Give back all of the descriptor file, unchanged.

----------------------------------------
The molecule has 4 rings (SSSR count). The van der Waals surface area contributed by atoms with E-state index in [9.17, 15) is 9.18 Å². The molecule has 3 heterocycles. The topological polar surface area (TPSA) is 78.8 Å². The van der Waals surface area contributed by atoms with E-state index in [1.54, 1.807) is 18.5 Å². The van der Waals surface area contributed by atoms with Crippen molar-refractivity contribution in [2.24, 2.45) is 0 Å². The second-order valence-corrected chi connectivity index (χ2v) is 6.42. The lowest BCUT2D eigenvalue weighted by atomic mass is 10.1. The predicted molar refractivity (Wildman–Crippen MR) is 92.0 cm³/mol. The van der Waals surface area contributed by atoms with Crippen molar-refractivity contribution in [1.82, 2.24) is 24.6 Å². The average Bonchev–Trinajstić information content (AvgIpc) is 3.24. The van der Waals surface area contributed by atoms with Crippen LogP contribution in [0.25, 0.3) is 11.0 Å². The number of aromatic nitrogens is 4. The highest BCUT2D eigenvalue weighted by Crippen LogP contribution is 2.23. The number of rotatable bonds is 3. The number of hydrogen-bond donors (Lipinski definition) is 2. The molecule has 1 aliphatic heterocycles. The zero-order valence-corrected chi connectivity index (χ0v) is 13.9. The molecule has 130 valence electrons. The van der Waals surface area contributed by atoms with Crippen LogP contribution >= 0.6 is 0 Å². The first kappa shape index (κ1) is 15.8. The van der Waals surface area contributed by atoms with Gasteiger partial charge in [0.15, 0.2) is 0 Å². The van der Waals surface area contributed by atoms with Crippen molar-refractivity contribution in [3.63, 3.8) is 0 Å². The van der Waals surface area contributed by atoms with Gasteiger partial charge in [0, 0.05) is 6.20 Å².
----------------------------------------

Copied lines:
The molecule has 4 rings (SSSR count). The van der Waals surface area contributed by atoms with E-state index in [9.17, 15) is 9.18 Å². The molecule has 3 heterocycles. The topological polar surface area (TPSA) is 78.8 Å². The van der Waals surface area contributed by atoms with E-state index in [1.54, 1.807) is 18.5 Å². The van der Waals surface area contributed by atoms with Crippen molar-refractivity contribution in [2.24, 2.45) is 0 Å². The second-order valence-corrected chi connectivity index (χ2v) is 6.42. The lowest BCUT2D eigenvalue weighted by atomic mass is 10.1. The predicted molar refractivity (Wildman–Crippen MR) is 92.0 cm³/mol. The van der Waals surface area contributed by atoms with Crippen molar-refractivity contribution in [1.82, 2.24) is 24.6 Å². The average Bonchev–Trinajstić information content (AvgIpc) is 3.24. The van der Waals surface area contributed by atoms with Crippen LogP contribution in [0.25, 0.3) is 11.0 Å². The number of aromatic nitrogens is 4. The highest BCUT2D eigenvalue weighted by Crippen LogP contribution is 2.23. The number of rotatable bonds is 3. The number of hydrogen-bond donors (Lipinski definition) is 2. The molecule has 1 aliphatic heterocycles. The zero-order valence-corrected chi connectivity index (χ0v) is 13.9. The molecule has 130 valence electrons. The van der Waals surface area contributed by atoms with Crippen LogP contribution >= 0.6 is 0 Å². The first kappa shape index (κ1) is 15.8. The van der Waals surface area contributed by atoms with Gasteiger partial charge in [0.15, 0.2) is 0 Å². The van der Waals surface area contributed by atoms with Crippen molar-refractivity contribution in [3.63, 3.8) is 0 Å². The van der Waals surface area contributed by atoms with Gasteiger partial charge in [0, 0.05) is 6.20 Å².